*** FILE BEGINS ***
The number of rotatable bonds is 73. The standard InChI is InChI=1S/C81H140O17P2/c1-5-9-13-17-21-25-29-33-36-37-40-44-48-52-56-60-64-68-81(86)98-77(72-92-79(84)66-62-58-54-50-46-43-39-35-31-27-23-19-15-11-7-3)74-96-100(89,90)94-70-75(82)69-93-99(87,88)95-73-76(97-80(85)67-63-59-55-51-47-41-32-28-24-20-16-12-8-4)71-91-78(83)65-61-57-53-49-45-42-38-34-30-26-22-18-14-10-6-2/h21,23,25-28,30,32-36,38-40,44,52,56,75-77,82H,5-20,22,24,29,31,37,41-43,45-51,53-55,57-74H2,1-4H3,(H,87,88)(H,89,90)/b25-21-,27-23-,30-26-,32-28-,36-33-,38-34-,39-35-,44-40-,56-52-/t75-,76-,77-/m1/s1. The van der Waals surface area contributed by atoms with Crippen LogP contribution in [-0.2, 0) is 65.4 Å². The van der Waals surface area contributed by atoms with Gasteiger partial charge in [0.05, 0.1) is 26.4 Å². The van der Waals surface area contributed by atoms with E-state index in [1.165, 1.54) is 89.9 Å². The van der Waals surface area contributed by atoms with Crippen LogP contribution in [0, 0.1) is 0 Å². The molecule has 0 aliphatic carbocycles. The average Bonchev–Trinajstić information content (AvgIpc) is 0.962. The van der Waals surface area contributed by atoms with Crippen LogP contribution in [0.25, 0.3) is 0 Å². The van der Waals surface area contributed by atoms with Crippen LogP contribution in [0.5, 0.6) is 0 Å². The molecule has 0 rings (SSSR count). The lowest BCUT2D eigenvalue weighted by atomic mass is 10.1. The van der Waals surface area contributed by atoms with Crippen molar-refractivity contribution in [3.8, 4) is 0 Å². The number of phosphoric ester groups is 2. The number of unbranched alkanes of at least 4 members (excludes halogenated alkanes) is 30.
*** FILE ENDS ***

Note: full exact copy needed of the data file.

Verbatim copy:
The number of rotatable bonds is 73. The standard InChI is InChI=1S/C81H140O17P2/c1-5-9-13-17-21-25-29-33-36-37-40-44-48-52-56-60-64-68-81(86)98-77(72-92-79(84)66-62-58-54-50-46-43-39-35-31-27-23-19-15-11-7-3)74-96-100(89,90)94-70-75(82)69-93-99(87,88)95-73-76(97-80(85)67-63-59-55-51-47-41-32-28-24-20-16-12-8-4)71-91-78(83)65-61-57-53-49-45-42-38-34-30-26-22-18-14-10-6-2/h21,23,25-28,30,32-36,38-40,44,52,56,75-77,82H,5-20,22,24,29,31,37,41-43,45-51,53-55,57-74H2,1-4H3,(H,87,88)(H,89,90)/b25-21-,27-23-,30-26-,32-28-,36-33-,38-34-,39-35-,44-40-,56-52-/t75-,76-,77-/m1/s1. The van der Waals surface area contributed by atoms with Crippen LogP contribution in [-0.2, 0) is 65.4 Å². The van der Waals surface area contributed by atoms with Gasteiger partial charge in [0.05, 0.1) is 26.4 Å². The van der Waals surface area contributed by atoms with E-state index in [1.165, 1.54) is 89.9 Å². The van der Waals surface area contributed by atoms with Crippen LogP contribution in [0, 0.1) is 0 Å². The molecule has 0 aliphatic carbocycles. The average Bonchev–Trinajstić information content (AvgIpc) is 0.962. The van der Waals surface area contributed by atoms with Crippen LogP contribution in [0.25, 0.3) is 0 Å². The van der Waals surface area contributed by atoms with Crippen LogP contribution in [0.5, 0.6) is 0 Å². The molecule has 0 rings (SSSR count). The lowest BCUT2D eigenvalue weighted by atomic mass is 10.1. The van der Waals surface area contributed by atoms with Crippen molar-refractivity contribution in [3.8, 4) is 0 Å². The number of phosphoric ester groups is 2. The number of unbranched alkanes of at least 4 members (excludes halogenated alkanes) is 30.